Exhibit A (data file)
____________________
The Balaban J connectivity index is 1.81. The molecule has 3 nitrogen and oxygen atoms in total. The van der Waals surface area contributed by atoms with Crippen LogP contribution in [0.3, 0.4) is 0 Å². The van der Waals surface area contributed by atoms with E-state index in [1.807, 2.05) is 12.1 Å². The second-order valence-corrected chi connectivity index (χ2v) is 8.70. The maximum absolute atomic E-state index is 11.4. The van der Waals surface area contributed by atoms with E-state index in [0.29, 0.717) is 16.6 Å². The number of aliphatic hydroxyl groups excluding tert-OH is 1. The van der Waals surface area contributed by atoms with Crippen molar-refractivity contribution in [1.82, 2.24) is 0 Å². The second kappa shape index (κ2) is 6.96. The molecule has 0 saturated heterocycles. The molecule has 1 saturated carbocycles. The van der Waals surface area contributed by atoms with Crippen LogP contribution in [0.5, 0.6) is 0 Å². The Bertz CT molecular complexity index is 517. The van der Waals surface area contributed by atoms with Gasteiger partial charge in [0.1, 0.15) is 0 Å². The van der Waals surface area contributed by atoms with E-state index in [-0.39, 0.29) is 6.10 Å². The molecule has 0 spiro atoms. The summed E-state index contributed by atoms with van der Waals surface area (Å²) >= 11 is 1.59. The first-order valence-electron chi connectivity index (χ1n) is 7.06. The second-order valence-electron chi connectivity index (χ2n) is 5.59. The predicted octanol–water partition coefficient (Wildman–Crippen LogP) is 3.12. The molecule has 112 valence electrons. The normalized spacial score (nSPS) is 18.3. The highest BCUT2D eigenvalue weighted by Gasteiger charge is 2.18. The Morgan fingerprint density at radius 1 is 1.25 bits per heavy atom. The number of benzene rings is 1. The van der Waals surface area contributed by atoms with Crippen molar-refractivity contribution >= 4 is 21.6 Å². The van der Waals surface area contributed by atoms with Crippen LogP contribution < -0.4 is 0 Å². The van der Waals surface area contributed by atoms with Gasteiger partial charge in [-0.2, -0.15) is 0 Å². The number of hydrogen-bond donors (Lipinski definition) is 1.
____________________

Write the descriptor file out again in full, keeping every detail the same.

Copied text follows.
The Balaban J connectivity index is 1.81. The molecule has 3 nitrogen and oxygen atoms in total. The van der Waals surface area contributed by atoms with Crippen LogP contribution in [0.3, 0.4) is 0 Å². The van der Waals surface area contributed by atoms with E-state index in [1.807, 2.05) is 12.1 Å². The second-order valence-corrected chi connectivity index (χ2v) is 8.70. The maximum absolute atomic E-state index is 11.4. The van der Waals surface area contributed by atoms with E-state index in [0.29, 0.717) is 16.6 Å². The number of aliphatic hydroxyl groups excluding tert-OH is 1. The van der Waals surface area contributed by atoms with Crippen molar-refractivity contribution in [1.82, 2.24) is 0 Å². The second kappa shape index (κ2) is 6.96. The molecule has 0 saturated heterocycles. The molecule has 1 saturated carbocycles. The van der Waals surface area contributed by atoms with Crippen LogP contribution in [0.5, 0.6) is 0 Å². The Bertz CT molecular complexity index is 517. The van der Waals surface area contributed by atoms with Gasteiger partial charge in [0.1, 0.15) is 0 Å². The van der Waals surface area contributed by atoms with E-state index in [-0.39, 0.29) is 6.10 Å². The molecule has 0 spiro atoms. The summed E-state index contributed by atoms with van der Waals surface area (Å²) >= 11 is 1.59. The first-order valence-electron chi connectivity index (χ1n) is 7.06. The second-order valence-electron chi connectivity index (χ2n) is 5.59. The predicted octanol–water partition coefficient (Wildman–Crippen LogP) is 3.12. The molecule has 112 valence electrons. The normalized spacial score (nSPS) is 18.3. The highest BCUT2D eigenvalue weighted by Gasteiger charge is 2.18. The Morgan fingerprint density at radius 1 is 1.25 bits per heavy atom. The number of benzene rings is 1. The van der Waals surface area contributed by atoms with Crippen molar-refractivity contribution >= 4 is 21.6 Å². The van der Waals surface area contributed by atoms with Crippen LogP contribution < -0.4 is 0 Å². The van der Waals surface area contributed by atoms with Gasteiger partial charge in [-0.2, -0.15) is 0 Å². The number of hydrogen-bond donors (Lipinski definition) is 1.